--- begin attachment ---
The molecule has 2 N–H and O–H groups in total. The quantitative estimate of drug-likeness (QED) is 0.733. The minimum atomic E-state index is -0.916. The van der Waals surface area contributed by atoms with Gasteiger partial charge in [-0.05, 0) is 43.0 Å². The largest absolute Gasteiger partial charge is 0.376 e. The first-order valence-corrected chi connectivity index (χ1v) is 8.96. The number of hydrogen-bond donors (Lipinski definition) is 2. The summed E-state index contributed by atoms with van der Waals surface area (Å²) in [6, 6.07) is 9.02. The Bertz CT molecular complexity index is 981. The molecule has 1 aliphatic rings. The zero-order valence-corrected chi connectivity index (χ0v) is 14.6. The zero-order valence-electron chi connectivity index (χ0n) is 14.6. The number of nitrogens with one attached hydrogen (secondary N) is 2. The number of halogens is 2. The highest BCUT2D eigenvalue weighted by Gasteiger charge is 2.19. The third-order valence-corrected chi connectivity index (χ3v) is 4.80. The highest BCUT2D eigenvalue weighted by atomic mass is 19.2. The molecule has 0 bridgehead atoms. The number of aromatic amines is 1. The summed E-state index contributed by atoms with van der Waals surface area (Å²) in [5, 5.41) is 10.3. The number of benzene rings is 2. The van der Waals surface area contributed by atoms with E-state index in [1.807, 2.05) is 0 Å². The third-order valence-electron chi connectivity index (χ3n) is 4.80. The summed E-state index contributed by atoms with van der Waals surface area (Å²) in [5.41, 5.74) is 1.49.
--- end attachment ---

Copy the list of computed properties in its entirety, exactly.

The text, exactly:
The molecule has 2 N–H and O–H groups in total. The quantitative estimate of drug-likeness (QED) is 0.733. The minimum atomic E-state index is -0.916. The van der Waals surface area contributed by atoms with Gasteiger partial charge in [-0.05, 0) is 43.0 Å². The largest absolute Gasteiger partial charge is 0.376 e. The first-order valence-corrected chi connectivity index (χ1v) is 8.96. The number of hydrogen-bond donors (Lipinski definition) is 2. The summed E-state index contributed by atoms with van der Waals surface area (Å²) in [6, 6.07) is 9.02. The Bertz CT molecular complexity index is 981. The molecule has 1 aliphatic rings. The zero-order valence-corrected chi connectivity index (χ0v) is 14.6. The zero-order valence-electron chi connectivity index (χ0n) is 14.6. The number of nitrogens with one attached hydrogen (secondary N) is 2. The number of halogens is 2. The highest BCUT2D eigenvalue weighted by Gasteiger charge is 2.19. The third-order valence-corrected chi connectivity index (χ3v) is 4.80. The highest BCUT2D eigenvalue weighted by atomic mass is 19.2. The molecule has 0 bridgehead atoms. The number of aromatic amines is 1. The summed E-state index contributed by atoms with van der Waals surface area (Å²) in [5, 5.41) is 10.3. The number of benzene rings is 2. The van der Waals surface area contributed by atoms with E-state index in [1.807, 2.05) is 0 Å². The third-order valence-electron chi connectivity index (χ3n) is 4.80. The summed E-state index contributed by atoms with van der Waals surface area (Å²) in [5.41, 5.74) is 1.49.